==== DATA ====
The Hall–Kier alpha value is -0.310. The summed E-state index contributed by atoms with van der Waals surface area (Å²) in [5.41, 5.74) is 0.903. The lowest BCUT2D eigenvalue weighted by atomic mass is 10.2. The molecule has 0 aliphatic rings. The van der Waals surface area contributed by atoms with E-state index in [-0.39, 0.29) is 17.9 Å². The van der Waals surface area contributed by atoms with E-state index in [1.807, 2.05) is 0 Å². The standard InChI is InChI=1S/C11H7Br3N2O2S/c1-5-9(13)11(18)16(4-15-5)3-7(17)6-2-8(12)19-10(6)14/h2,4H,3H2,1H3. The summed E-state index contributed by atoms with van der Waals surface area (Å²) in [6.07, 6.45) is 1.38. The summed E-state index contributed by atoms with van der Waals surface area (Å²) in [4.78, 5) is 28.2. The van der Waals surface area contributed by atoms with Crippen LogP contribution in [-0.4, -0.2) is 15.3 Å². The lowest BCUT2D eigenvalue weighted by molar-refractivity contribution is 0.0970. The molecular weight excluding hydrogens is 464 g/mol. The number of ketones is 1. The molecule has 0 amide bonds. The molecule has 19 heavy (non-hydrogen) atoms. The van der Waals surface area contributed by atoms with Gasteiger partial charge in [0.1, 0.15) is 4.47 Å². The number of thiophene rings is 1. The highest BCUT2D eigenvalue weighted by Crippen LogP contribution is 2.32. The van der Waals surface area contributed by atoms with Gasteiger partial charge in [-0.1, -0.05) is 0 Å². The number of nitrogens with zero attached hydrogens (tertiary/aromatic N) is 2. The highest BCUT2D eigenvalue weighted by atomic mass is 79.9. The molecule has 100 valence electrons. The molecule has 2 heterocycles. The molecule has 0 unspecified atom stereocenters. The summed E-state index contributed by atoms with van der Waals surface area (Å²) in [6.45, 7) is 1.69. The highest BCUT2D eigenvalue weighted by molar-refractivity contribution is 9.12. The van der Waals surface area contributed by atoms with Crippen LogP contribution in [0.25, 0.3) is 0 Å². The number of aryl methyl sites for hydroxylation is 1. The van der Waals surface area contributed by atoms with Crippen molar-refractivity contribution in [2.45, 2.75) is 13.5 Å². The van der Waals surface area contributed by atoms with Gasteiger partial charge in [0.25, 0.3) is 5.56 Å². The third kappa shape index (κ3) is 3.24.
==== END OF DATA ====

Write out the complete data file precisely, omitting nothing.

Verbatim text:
The Hall–Kier alpha value is -0.310. The summed E-state index contributed by atoms with van der Waals surface area (Å²) in [5.41, 5.74) is 0.903. The lowest BCUT2D eigenvalue weighted by atomic mass is 10.2. The molecule has 0 aliphatic rings. The van der Waals surface area contributed by atoms with E-state index in [-0.39, 0.29) is 17.9 Å². The van der Waals surface area contributed by atoms with E-state index in [1.807, 2.05) is 0 Å². The standard InChI is InChI=1S/C11H7Br3N2O2S/c1-5-9(13)11(18)16(4-15-5)3-7(17)6-2-8(12)19-10(6)14/h2,4H,3H2,1H3. The summed E-state index contributed by atoms with van der Waals surface area (Å²) in [6.07, 6.45) is 1.38. The summed E-state index contributed by atoms with van der Waals surface area (Å²) in [4.78, 5) is 28.2. The van der Waals surface area contributed by atoms with Crippen LogP contribution in [-0.4, -0.2) is 15.3 Å². The lowest BCUT2D eigenvalue weighted by molar-refractivity contribution is 0.0970. The molecular weight excluding hydrogens is 464 g/mol. The number of ketones is 1. The molecule has 0 amide bonds. The molecule has 19 heavy (non-hydrogen) atoms. The van der Waals surface area contributed by atoms with Gasteiger partial charge in [0.1, 0.15) is 4.47 Å². The number of thiophene rings is 1. The highest BCUT2D eigenvalue weighted by Crippen LogP contribution is 2.32. The van der Waals surface area contributed by atoms with Gasteiger partial charge in [-0.1, -0.05) is 0 Å². The number of nitrogens with zero attached hydrogens (tertiary/aromatic N) is 2. The highest BCUT2D eigenvalue weighted by atomic mass is 79.9. The molecule has 100 valence electrons. The molecule has 2 heterocycles. The molecule has 0 unspecified atom stereocenters. The summed E-state index contributed by atoms with van der Waals surface area (Å²) in [6.45, 7) is 1.69. The highest BCUT2D eigenvalue weighted by molar-refractivity contribution is 9.12. The van der Waals surface area contributed by atoms with Crippen LogP contribution in [0.25, 0.3) is 0 Å². The number of aryl methyl sites for hydroxylation is 1. The van der Waals surface area contributed by atoms with Crippen molar-refractivity contribution in [2.45, 2.75) is 13.5 Å². The van der Waals surface area contributed by atoms with Gasteiger partial charge in [0.25, 0.3) is 5.56 Å². The third kappa shape index (κ3) is 3.24.